Ray Mears reveals France's secret paradise - the spectacular Ardèche Valley
The naturalist has wanted to film France's flora and fauna for a long time - and it didn't disappoint
Ray Mears likes to practise what he preaches. So much so that it takes a few days to track him down to talk about his new series, Wild France, because he’s already back in France, binoculars at the ready.
“I’m sitting in the Païolive forest, talking to you under the evergreen oaks,” he chuckles when he answers his mobile. “I’ve come back for a short holiday to some of the places I filmed in.”
Following his series about Australia, Wild France zooms in on the flora and fauna of the Alps, the Ardèche Valley, Brittany and the Camargue river delta in Provence, and gets up close to some spectacular wildlife – including a bone-eating bearded vulture.
In episode one, Mears spies a rare ibex in the Vanoise National Park in the shadow of the French Alps
“I’ve tried to get ITV to make a series in France for four years,” he explains. “France is a stunning country and very wild. The land area is twice Britain’s with the same population, but if you take into account the folds in the country, it’s nearer three times the land surface area. They have many things in abundance that we would consider rarities because they have so much wonderful habitat.”
Mears has been exploring France’s untamed corners since his early 20s, when he used to go climbing in the Alps. “I fell in love with the Alpine meadows. Gosh, Alpine meadows! You have to see one to realise just how rich and lovely they are. A couple of days ago, my wife, Ruth, and I were watching a roe deer across this sea of bistorts and lady’s mantle. We also saw a majestic golden eagle being mobbed by a kestrel. The kestrel had obviously just lost one of its chicks or maybe even its mate. It was fantastic to watch.”
His idea of a good holiday is exactly what you’d expect. Every morning, he and Ruth pack a picnic and head into the hills. “I love to sit and watch. It’s sunny, it’s relaxed and it’s nice to see things. There’s so much to learn. One lifetime isn’t enough when you’re interested in nature.
“I’ve got a stove in the back of the car so I can make a hot drink, and camping gear. I’m not camping on this trip, but if I have to I can. Lunch will be some tomatoes in some very good French olive oil. Leave them in the sun, add some wild thyme picked from the roadside and you’ve got a salad. It’s so easy.”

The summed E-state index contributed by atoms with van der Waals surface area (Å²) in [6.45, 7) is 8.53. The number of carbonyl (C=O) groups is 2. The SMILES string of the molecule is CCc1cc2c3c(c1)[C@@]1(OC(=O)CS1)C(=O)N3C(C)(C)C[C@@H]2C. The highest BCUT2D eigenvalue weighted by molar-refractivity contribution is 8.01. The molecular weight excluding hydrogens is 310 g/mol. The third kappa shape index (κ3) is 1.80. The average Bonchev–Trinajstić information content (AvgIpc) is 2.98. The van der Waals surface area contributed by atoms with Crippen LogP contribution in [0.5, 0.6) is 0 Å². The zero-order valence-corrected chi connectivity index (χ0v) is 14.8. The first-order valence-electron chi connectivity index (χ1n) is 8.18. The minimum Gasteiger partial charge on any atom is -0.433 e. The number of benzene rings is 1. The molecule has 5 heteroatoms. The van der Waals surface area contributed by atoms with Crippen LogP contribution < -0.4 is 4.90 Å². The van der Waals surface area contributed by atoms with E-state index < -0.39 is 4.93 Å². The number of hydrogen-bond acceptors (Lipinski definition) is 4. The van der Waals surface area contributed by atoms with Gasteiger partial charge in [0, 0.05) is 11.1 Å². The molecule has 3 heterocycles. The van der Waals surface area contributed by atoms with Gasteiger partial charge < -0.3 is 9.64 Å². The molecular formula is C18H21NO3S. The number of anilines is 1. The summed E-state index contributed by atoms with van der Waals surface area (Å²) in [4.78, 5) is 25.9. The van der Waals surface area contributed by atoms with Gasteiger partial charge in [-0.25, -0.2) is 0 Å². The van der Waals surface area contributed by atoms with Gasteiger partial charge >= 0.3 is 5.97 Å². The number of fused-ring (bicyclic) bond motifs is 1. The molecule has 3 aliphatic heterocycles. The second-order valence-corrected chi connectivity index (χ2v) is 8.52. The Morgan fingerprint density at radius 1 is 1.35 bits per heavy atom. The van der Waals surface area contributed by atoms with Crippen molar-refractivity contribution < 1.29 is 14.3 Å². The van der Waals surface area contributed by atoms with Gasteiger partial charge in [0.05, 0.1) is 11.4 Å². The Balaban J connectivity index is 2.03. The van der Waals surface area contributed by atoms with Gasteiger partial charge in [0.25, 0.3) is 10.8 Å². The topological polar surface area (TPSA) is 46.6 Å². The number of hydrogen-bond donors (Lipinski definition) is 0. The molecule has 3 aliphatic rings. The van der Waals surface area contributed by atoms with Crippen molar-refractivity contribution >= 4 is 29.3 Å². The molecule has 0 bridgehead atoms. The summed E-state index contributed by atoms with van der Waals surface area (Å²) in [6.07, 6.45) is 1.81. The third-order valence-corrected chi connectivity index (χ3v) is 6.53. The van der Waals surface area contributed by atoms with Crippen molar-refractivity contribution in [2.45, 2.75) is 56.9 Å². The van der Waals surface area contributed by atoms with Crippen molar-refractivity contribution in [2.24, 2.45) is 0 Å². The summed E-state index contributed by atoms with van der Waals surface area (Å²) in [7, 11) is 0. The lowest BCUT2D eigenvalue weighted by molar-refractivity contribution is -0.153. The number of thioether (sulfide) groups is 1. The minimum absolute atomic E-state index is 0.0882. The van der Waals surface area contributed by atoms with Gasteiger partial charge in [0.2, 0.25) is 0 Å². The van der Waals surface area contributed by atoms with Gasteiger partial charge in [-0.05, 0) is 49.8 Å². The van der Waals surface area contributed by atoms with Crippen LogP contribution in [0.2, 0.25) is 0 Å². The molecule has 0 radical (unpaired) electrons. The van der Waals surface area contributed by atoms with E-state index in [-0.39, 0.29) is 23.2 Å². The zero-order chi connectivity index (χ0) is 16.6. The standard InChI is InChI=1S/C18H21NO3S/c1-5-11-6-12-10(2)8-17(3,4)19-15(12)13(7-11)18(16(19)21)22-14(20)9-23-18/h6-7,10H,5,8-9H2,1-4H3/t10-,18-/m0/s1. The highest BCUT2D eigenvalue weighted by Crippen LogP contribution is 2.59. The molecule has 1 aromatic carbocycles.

By the time I caught up with him in the evergreen forest, he’d moved on from the Alps to his favourite place in France: the Ardèche valley in the south-west corner of the Rhône-Alpes region, which is home to the river of the same name, beavers and dramatic limestone gorges.
Mears canoes down the canyons of Gorges de l'Ardèche in episode two
“I love the Ardèche river – imagine the Grand Canyon with a wonderful river running through the middle of it. I think it’s my favourite place in the world to canoe. When I brought the crew here, they were a little dubious. Then we spent a day on the river filming and they couldn’t believe it. They felt like they’d been to the Lost Kingdom.
“You’ve also got the cliffs, which are nesting sites for raptors and swifts and so on, and then on the top you’ve got the primeval Païolive forest. So it’s a fantastic environment full of nooks and crannies for creatures to live and raise their young. All of that plus a Mediterranean climate and limestone soil, so the plant life and tree life are wonderful as well.
“And it’s not just about the wildlife. There are lots of authentic medieval villages here, like Balazuc and Vogüé, which are just stunning. I don’t think anyone comes to the Ardèche and isn’t deeply moved by it.”
So what’s the perfect end to a day in the wilderness – a glass of wine from one of the excellent local vineyards?
“No, it’s nice still to be watching, because evenings are when things come out. We haven’t yet been looking for a wild boar. I’m sure we’ll do that at some point.”
In Ray's backpack...
You will find... a spotting scope as well as binoculars. "Looking up at cliffs from some distance away, you spot things, then identify them with binoculars. But with a spotting scope [a portable telescope], instead of eight times magnification, you have 50 to 60.
You won't find... a camera. "To photograph wildlife, you need to get very close. We do that when filming, very carefully, but generally approaching too closely disturbs the wildlife. That's what our memories are for."
Wild France with Ray Mears begins on Monday 11th July at 8pm on ITV
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